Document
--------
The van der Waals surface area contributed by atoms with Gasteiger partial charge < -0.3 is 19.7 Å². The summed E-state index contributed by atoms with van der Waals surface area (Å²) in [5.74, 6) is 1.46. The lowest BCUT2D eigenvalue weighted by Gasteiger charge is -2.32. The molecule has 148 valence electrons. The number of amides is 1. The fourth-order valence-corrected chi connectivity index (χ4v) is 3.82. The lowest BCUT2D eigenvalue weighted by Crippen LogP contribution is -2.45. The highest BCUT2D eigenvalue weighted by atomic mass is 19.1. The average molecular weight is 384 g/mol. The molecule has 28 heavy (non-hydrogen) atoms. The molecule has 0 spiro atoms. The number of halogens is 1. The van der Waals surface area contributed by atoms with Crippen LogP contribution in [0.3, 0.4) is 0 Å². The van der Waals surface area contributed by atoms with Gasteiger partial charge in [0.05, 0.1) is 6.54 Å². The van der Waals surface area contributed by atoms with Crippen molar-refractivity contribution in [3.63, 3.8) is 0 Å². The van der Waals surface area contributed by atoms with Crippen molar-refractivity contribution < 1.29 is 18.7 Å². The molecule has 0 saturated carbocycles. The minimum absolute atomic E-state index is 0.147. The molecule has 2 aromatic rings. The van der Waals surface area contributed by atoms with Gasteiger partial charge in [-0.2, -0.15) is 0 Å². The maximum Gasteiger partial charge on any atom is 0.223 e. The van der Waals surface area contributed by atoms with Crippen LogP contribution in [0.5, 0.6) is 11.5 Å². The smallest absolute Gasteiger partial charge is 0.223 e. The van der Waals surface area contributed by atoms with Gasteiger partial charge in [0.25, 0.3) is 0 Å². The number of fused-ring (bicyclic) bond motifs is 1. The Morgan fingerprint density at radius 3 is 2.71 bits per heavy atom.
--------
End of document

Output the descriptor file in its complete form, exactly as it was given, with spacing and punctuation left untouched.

The van der Waals surface area contributed by atoms with Gasteiger partial charge < -0.3 is 19.7 Å². The summed E-state index contributed by atoms with van der Waals surface area (Å²) in [5.74, 6) is 1.46. The lowest BCUT2D eigenvalue weighted by Gasteiger charge is -2.32. The molecule has 148 valence electrons. The number of amides is 1. The fourth-order valence-corrected chi connectivity index (χ4v) is 3.82. The lowest BCUT2D eigenvalue weighted by Crippen LogP contribution is -2.45. The highest BCUT2D eigenvalue weighted by atomic mass is 19.1. The average molecular weight is 384 g/mol. The molecule has 28 heavy (non-hydrogen) atoms. The molecule has 0 spiro atoms. The number of halogens is 1. The van der Waals surface area contributed by atoms with Crippen LogP contribution in [0.3, 0.4) is 0 Å². The van der Waals surface area contributed by atoms with Gasteiger partial charge in [0.05, 0.1) is 6.54 Å². The van der Waals surface area contributed by atoms with Crippen molar-refractivity contribution in [3.63, 3.8) is 0 Å². The van der Waals surface area contributed by atoms with Crippen molar-refractivity contribution < 1.29 is 18.7 Å². The molecule has 0 saturated carbocycles. The minimum absolute atomic E-state index is 0.147. The molecule has 2 aromatic rings. The van der Waals surface area contributed by atoms with Gasteiger partial charge in [-0.2, -0.15) is 0 Å². The maximum Gasteiger partial charge on any atom is 0.223 e. The van der Waals surface area contributed by atoms with Crippen LogP contribution in [0.5, 0.6) is 11.5 Å². The smallest absolute Gasteiger partial charge is 0.223 e. The van der Waals surface area contributed by atoms with Gasteiger partial charge in [0.25, 0.3) is 0 Å². The number of fused-ring (bicyclic) bond motifs is 1. The Morgan fingerprint density at radius 3 is 2.71 bits per heavy atom.